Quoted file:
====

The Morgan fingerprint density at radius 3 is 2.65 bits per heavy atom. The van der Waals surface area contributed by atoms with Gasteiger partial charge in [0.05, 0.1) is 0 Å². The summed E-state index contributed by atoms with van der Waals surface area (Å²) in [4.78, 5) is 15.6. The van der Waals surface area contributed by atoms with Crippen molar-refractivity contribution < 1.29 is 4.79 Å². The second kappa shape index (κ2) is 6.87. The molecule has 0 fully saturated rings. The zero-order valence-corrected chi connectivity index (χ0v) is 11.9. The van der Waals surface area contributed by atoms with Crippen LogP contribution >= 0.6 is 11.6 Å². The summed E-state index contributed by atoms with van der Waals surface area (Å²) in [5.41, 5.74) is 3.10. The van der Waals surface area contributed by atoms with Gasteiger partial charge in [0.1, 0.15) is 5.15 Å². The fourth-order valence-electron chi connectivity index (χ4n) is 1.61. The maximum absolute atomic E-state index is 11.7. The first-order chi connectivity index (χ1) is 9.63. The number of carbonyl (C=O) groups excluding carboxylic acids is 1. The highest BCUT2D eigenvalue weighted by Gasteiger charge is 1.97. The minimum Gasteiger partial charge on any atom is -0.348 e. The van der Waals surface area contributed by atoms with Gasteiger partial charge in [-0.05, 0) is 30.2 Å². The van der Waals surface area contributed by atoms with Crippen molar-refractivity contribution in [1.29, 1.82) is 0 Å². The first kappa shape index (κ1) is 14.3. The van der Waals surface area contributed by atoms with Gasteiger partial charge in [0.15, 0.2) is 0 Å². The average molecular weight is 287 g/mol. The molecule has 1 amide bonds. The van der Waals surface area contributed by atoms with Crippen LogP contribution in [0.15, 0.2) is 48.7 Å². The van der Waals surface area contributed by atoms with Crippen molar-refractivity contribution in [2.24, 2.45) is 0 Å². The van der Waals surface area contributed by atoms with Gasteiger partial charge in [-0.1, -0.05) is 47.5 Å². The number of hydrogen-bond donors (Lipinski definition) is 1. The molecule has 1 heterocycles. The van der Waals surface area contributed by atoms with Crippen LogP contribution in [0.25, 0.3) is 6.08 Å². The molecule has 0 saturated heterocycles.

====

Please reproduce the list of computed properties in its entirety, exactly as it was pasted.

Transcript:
The Morgan fingerprint density at radius 3 is 2.65 bits per heavy atom. The van der Waals surface area contributed by atoms with Gasteiger partial charge in [0.05, 0.1) is 0 Å². The summed E-state index contributed by atoms with van der Waals surface area (Å²) in [4.78, 5) is 15.6. The van der Waals surface area contributed by atoms with Crippen molar-refractivity contribution < 1.29 is 4.79 Å². The second kappa shape index (κ2) is 6.87. The molecule has 0 fully saturated rings. The zero-order valence-corrected chi connectivity index (χ0v) is 11.9. The van der Waals surface area contributed by atoms with Crippen LogP contribution >= 0.6 is 11.6 Å². The summed E-state index contributed by atoms with van der Waals surface area (Å²) in [5.41, 5.74) is 3.10. The van der Waals surface area contributed by atoms with Gasteiger partial charge in [0.1, 0.15) is 5.15 Å². The fourth-order valence-electron chi connectivity index (χ4n) is 1.61. The maximum absolute atomic E-state index is 11.7. The first-order chi connectivity index (χ1) is 9.63. The number of carbonyl (C=O) groups excluding carboxylic acids is 1. The highest BCUT2D eigenvalue weighted by Gasteiger charge is 1.97. The minimum Gasteiger partial charge on any atom is -0.348 e. The van der Waals surface area contributed by atoms with Gasteiger partial charge in [-0.05, 0) is 30.2 Å². The van der Waals surface area contributed by atoms with Crippen molar-refractivity contribution in [1.29, 1.82) is 0 Å². The first kappa shape index (κ1) is 14.3. The van der Waals surface area contributed by atoms with Gasteiger partial charge in [0.15, 0.2) is 0 Å². The average molecular weight is 287 g/mol. The molecule has 1 amide bonds. The van der Waals surface area contributed by atoms with Crippen LogP contribution in [0.15, 0.2) is 48.7 Å². The van der Waals surface area contributed by atoms with Crippen molar-refractivity contribution in [2.24, 2.45) is 0 Å². The van der Waals surface area contributed by atoms with Gasteiger partial charge in [-0.1, -0.05) is 47.5 Å². The number of hydrogen-bond donors (Lipinski definition) is 1. The molecule has 1 heterocycles. The van der Waals surface area contributed by atoms with Crippen LogP contribution in [0.25, 0.3) is 6.08 Å². The molecule has 0 saturated heterocycles.